Had my husband turned me into a SAS fan?

No, I’ve read exactly two books from the series, the second many years after the first. I could still appreciate the diverse foreign settings, the political context, and the suspenseful plot, but my impressions about Malko’s personal lifestyle hadn’t changed. And the covers?

In a funny way, while we don’t have kids at home anymore the books have moved to the garage. My husband decided it was time, considering the shelving space they took.

Imagine, the 200th book of the series was published in October 2013 and my husband proudly owns each of them.  The author passed away at the age of 84, also in October 2013. No more book, I thought.

But as I was writing this post and double-checking my facts – I’m far from being an expert, as you know now – I found this French article in which Gérard de Villiers’s spouse, also her collection director announces new covers for the series. Long overdue, she added.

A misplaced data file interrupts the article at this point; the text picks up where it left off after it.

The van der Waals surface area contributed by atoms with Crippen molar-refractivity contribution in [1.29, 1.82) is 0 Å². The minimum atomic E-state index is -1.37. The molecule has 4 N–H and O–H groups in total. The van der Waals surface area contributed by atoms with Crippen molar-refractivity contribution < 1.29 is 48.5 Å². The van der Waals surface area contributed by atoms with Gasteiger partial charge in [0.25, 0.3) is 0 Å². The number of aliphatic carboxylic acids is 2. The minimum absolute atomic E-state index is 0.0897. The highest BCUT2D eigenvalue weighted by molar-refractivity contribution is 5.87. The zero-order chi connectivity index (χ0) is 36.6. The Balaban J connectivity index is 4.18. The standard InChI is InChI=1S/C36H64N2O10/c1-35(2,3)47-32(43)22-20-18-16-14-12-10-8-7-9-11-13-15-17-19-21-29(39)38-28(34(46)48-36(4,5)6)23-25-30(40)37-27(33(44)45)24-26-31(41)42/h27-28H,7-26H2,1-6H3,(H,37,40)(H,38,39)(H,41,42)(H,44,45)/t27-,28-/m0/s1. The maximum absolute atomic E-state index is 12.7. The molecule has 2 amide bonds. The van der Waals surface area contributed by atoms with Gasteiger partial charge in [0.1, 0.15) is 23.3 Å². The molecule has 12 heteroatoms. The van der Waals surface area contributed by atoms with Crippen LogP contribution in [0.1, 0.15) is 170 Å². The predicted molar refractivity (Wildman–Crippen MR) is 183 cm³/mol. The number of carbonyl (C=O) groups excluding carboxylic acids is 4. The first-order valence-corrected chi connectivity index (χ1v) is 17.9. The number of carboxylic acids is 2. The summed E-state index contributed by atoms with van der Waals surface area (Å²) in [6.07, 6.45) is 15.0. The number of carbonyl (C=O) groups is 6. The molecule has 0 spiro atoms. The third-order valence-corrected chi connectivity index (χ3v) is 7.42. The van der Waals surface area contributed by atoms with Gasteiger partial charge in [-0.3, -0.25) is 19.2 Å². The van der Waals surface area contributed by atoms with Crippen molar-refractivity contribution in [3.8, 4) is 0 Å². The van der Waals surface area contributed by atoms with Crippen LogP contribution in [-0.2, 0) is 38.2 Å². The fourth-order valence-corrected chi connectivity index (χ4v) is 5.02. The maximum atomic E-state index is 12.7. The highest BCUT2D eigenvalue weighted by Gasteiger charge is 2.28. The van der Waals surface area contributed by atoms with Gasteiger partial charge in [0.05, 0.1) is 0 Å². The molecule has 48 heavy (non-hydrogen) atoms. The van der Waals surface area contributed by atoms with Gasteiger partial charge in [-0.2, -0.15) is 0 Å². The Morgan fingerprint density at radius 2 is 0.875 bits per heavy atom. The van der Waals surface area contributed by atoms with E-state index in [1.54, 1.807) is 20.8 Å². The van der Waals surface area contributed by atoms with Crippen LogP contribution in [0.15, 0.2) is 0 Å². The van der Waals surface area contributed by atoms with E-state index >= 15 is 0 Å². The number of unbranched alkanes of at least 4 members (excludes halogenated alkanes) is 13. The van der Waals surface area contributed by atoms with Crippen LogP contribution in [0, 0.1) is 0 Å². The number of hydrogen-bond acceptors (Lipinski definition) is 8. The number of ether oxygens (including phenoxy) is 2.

Ha, I thought, someone else shares my opinion. I was only hoping that my husband wouldn’t want to get the updated series.

Then, I read that after years of mixed reviews, the SAS series is now gaining the respect and much interest of many secret service agencies throughout the world, due to the meticulous geopolitical research the author provided in each of his books.

Maybe, I realized, my husband was right after all.

Morality: Don’t judge exclusively a book on its cover.

If you want to know more about the author behind this best-selling series, here’s an article published in the New York Times a few months before we stopped in Poughkeepsie. The New York Times again published a tribute to Gérard de Villiers when he died.


P. S. A great plus for Poughkeepsie, the Walkway Over the Hudson, with an additional entrance in nearby Highland, only miles away from Hyde Park. Hyde Park, home of the CIA (the other one).

When I ate at the CIA I easily imagined the author of SAS having fun with this play on words.


After a very breezy walk across the walkway, before having dinner at the CIA.

Sans Malko. But with one of his most faithful fans.


  1. I haven’t been to Poughkeepsie for about 40 years. It sounds like it has been improved.

  2. A long time ago, I had a close friend who worked at that IBM plant. My, that was a long time ago and far, far away. I think he really DID work for the CIA, or at least he had worked for them before going to IBM. Hmm.